Sharks of the World Deluxe Box Set (Colorata)

Review and images by JimoAi; edited by bmathison1972

Sharks are master hunters. They have inhabited the world’s oceans since the Silurian period and are still standing strong today, even though their population is dwindling due to human greed. They have a basic body plan of a streamlined body, having cartilage rather than bone for their skeletal structure, external gill slits on either sides of the head, and pectoral fins that are not fused to the head. Despite the general public’s view on sharks as blood thirsty killing machines, in reality, sharks are intelligent beings and only a handful species out of the 500 known today are dangerous to humans. Sharks are primarily carnivores and primarily prey on fish, crustaceans, mollusks, and the larger species are known to take sea birds, pinnipeds, marine reptiles, and cetaceans.

Sharks have evolved various ways of feeding as seen in this set Colorata released in 2010, which has 9 sharks grouped in 3 categories: filter feeders, large predators, and unusual deep sea sharks. The sharks will be reviewed according to the number they are given on the booklet that comes with the set, which all Colorata sets include. I will also add that most Colorata sets comes with translucent rods that attach the animal figure onto their bases; I for myself am neutral about bases. I’m all for bases if it depicts an animal’s habitat while I would rather go without a base if the base is plain and mundane. With that out of the way, let’s dive in to the 9 sharks that were produced for this box set. And since more than half of the sharks in this set have claspers, I will be adding a gender point.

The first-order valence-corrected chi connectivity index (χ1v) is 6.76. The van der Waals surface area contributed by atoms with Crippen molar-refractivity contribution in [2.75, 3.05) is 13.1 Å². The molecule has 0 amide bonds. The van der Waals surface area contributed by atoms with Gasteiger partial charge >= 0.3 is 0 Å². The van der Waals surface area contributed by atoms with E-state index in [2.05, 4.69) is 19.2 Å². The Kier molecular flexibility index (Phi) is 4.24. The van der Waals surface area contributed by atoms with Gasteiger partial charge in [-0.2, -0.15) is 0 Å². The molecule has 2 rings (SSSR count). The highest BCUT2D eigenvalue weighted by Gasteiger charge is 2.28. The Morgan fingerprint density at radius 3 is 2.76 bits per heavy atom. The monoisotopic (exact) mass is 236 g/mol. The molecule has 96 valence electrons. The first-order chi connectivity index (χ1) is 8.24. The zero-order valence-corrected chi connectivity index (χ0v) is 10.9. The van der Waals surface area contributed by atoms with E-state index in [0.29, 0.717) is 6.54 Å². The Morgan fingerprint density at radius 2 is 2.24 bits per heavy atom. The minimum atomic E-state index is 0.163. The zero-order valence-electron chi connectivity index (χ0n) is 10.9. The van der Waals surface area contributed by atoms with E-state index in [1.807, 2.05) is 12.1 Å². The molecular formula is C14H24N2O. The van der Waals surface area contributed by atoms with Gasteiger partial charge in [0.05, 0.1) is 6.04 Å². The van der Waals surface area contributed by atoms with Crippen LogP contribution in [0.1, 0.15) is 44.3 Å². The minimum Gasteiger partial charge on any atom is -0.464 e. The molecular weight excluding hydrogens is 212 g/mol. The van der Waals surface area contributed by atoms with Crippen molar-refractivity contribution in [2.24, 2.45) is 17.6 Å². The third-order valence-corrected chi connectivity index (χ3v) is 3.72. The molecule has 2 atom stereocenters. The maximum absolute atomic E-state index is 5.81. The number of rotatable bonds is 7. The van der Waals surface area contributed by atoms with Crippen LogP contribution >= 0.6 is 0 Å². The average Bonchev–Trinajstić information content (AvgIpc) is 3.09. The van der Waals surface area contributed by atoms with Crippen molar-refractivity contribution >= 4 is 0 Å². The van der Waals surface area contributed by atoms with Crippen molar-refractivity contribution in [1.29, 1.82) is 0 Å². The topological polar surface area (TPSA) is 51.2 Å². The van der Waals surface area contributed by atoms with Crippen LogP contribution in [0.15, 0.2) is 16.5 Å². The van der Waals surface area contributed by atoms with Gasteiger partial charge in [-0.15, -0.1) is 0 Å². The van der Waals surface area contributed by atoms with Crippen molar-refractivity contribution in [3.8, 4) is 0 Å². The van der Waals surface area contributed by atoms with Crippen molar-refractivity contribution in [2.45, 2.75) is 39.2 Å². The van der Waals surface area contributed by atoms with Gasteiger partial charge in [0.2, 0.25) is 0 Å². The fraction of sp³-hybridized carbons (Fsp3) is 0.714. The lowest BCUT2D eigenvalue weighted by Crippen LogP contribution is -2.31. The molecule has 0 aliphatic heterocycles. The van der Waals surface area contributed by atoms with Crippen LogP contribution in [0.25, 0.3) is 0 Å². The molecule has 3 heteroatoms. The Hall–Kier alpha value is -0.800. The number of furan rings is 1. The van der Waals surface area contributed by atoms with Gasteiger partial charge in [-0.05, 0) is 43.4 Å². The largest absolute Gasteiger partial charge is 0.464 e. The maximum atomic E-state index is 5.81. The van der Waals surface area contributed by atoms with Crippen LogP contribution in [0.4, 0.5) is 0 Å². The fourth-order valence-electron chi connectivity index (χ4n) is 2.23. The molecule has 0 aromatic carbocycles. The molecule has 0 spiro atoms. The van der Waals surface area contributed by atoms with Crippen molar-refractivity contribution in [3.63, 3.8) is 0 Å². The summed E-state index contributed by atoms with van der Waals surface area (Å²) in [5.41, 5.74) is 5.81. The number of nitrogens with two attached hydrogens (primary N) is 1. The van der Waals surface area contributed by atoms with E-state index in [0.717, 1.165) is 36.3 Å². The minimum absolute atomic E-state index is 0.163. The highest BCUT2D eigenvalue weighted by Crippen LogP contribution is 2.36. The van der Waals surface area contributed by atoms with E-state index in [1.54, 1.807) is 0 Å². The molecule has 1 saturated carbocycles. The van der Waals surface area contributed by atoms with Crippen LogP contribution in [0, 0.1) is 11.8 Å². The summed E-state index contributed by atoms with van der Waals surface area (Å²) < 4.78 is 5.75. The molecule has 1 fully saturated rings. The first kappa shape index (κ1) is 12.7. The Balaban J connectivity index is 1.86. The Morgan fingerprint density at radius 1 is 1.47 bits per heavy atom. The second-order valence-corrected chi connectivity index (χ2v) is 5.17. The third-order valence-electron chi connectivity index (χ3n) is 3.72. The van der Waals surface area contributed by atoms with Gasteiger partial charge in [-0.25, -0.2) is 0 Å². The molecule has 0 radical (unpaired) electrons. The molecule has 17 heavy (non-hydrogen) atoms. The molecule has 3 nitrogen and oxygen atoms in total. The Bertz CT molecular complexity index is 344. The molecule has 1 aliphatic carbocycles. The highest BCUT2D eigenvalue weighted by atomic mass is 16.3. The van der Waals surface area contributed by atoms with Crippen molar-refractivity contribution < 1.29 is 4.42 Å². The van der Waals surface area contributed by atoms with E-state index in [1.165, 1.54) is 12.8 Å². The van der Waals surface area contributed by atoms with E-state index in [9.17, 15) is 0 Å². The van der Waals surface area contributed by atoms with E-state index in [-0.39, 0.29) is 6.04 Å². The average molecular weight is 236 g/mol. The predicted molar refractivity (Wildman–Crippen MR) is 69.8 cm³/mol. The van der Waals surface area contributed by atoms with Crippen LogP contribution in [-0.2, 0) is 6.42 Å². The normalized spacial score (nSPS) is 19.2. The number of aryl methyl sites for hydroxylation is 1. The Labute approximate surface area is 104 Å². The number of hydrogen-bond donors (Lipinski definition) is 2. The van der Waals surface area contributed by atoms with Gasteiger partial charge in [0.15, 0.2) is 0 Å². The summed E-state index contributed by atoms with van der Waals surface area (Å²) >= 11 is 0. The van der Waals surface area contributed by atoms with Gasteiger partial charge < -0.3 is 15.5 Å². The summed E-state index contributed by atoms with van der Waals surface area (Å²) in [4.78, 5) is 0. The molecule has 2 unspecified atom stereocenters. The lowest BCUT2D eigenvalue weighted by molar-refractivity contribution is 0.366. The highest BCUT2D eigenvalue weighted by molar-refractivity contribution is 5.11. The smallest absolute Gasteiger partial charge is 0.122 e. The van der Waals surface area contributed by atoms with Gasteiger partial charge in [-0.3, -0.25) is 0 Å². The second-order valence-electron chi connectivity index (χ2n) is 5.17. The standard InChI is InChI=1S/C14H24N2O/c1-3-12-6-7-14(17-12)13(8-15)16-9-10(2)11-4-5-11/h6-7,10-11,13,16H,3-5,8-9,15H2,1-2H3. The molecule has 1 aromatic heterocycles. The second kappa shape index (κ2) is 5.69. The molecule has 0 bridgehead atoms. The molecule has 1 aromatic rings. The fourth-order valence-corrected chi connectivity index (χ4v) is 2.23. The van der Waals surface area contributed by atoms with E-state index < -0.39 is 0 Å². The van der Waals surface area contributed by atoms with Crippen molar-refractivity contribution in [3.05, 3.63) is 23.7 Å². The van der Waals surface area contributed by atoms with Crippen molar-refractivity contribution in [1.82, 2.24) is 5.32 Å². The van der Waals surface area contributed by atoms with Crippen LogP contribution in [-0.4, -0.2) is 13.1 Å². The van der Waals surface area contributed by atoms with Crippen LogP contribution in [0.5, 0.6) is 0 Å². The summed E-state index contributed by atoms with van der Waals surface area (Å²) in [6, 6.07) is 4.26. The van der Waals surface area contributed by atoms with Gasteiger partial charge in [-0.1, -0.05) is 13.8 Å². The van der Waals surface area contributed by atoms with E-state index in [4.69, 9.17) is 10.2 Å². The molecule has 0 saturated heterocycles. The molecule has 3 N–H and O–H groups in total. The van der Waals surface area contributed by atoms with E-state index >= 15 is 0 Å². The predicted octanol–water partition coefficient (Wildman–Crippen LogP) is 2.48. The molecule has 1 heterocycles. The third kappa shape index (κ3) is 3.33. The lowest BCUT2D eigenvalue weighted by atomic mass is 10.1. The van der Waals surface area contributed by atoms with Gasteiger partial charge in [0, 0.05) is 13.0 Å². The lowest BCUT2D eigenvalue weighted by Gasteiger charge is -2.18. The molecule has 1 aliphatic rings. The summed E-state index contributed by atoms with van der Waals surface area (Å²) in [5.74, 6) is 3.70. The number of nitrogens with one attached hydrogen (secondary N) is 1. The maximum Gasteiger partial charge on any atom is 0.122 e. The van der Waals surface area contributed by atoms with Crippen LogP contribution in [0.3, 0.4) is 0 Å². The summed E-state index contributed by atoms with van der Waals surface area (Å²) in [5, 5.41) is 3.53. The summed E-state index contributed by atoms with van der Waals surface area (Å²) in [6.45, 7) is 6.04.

Whale shark (Rhincodon typus)

  • Size of figure: 15.7 cm
  • Size of actual animal: males mature at about 800 cm to 900 cm, full size for males currently unknown
  • Scale: about 1:51 to 1:57 for a sexually mature male, possibly larger
  • Color: blue dorsal region with white underbelly, bluish stripes and off white stripes, pale pink mouth interior
  • Diet: small fish and squid, krill, plankton
  • Species frequency of being made: common
  • Gender: male